As the 2020 census looms in the not-so-distant future, President Donald Trump's pick to head the endeavor is receiving further scrutiny. Thomas Brunell, a partisan anti-democracy Republican figure, will be tapped as deputy director of the US Census Bureau, effectively placing him in charge of counting every American.
According to Mother Jones , Brunnell is a problematic choice on numerous levels, not the least of which being ideas put forth in his book, Redistricting and Representation: Why Competitive Elections Are Bad for America.
[Brunnell] argued that extreme partisan gerrymandering should be the norm because, he claimed, ultra-safe blue or red districts offered better representation for voters than competitive ones.
Brunnell has also spent a great deal of time assisting Republicans in various states draw up and defend racially motivated gerrymandered districts. His work in North Carolina was eventually shot down by the courts:
But in 2017, federal courts struck down two of North Carolina’s congressional districts and 28 state legislative districts, calling the state maps “among the largest racial gerrymanders ever encountered by a federal court.” A unanimous three-judge court in North Carolina said Brunell’s “generalized conclusions regarding racially polarized voting” demonstrated a “misunderstanding” of the Voting Rights Act and “fail to demonstrate a strong basis in evidence justifying the challenged districts as drawn.”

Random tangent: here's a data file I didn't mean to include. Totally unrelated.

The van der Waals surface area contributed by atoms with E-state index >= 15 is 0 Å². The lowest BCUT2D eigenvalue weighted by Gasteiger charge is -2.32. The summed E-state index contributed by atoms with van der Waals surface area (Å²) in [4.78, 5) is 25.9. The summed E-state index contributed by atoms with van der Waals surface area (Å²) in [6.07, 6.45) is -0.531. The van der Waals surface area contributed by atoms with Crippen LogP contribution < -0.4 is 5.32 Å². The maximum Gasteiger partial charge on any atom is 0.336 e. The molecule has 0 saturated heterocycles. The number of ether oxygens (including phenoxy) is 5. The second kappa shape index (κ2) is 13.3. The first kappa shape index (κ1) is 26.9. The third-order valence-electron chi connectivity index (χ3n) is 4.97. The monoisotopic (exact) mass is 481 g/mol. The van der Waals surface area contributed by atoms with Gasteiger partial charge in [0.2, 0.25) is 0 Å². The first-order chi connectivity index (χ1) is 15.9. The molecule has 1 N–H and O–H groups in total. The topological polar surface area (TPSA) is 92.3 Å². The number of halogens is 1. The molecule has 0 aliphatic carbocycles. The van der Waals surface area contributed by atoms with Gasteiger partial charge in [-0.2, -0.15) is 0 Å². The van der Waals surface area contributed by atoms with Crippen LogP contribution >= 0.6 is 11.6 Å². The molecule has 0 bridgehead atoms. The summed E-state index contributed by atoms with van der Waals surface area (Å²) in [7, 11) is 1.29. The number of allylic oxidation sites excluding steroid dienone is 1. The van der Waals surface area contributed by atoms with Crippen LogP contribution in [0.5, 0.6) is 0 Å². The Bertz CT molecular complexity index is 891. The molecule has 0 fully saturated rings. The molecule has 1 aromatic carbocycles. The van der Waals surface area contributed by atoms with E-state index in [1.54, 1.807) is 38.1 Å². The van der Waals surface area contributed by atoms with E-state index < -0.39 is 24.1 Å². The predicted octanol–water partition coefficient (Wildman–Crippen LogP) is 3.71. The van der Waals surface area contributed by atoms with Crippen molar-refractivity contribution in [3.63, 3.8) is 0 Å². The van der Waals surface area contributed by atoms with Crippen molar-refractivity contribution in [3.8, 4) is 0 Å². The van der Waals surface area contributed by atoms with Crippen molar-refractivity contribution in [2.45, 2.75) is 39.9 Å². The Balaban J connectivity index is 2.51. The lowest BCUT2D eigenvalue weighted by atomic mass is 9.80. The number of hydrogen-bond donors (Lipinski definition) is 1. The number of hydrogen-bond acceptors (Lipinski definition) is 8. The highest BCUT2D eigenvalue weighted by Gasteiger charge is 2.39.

Democrats across the board have expressed concern regarding Trump's pick, noting that virtually everything about Brunnell's history would suggest he is not capable of performing the task in a non-partisan manner.
“It’s breathtaking to think they’re going to make that person responsible for the census,” says former Attorney General Eric Holder. “It’s a sign of what the Trump administration intends to do with the census, which is not to take a Constitutional responsibility with the degree of seriousness that they should. It would raise great fears that you would have a very partisan census run in 2020.”
Much is at stake if the census is not done well, and there are plenty of other factors working against a positive outcome:
This undercount of Democratic and minority areas is likely to be much worse in 2020 than in previous years because of budget cuts, a reliance on internet responses, and fears among undocumented immigrants that the Census Bureau will share their personal information with the Department of Homeland Security to initiate deportation proceedings.
The 2010 census failed to count 2.1 percent of African Americans, 1.5 percent of Hispanics, and 4.9 percent of Native Americans living on reservations, while overcounting whites by nearly 1 percent. These errors gave Republican areas more power, representation, and resources than they deserved, and gave Democratic ones less. In California, for example, the census failed to count 1.5 million residents, costing the state $1.7 billion in annual federal funding and depriving it of at least one congressional district.
In past statements, Brunnell foreshadowed what the country might expect should he be placed in charge of the census:
“The Census cannot be made antiseptic and apolitical and suggestions for making it so are misguided,” he wrote in a 2001 journal article. “It would be like taking the wax out of crayons. It can’t be done.”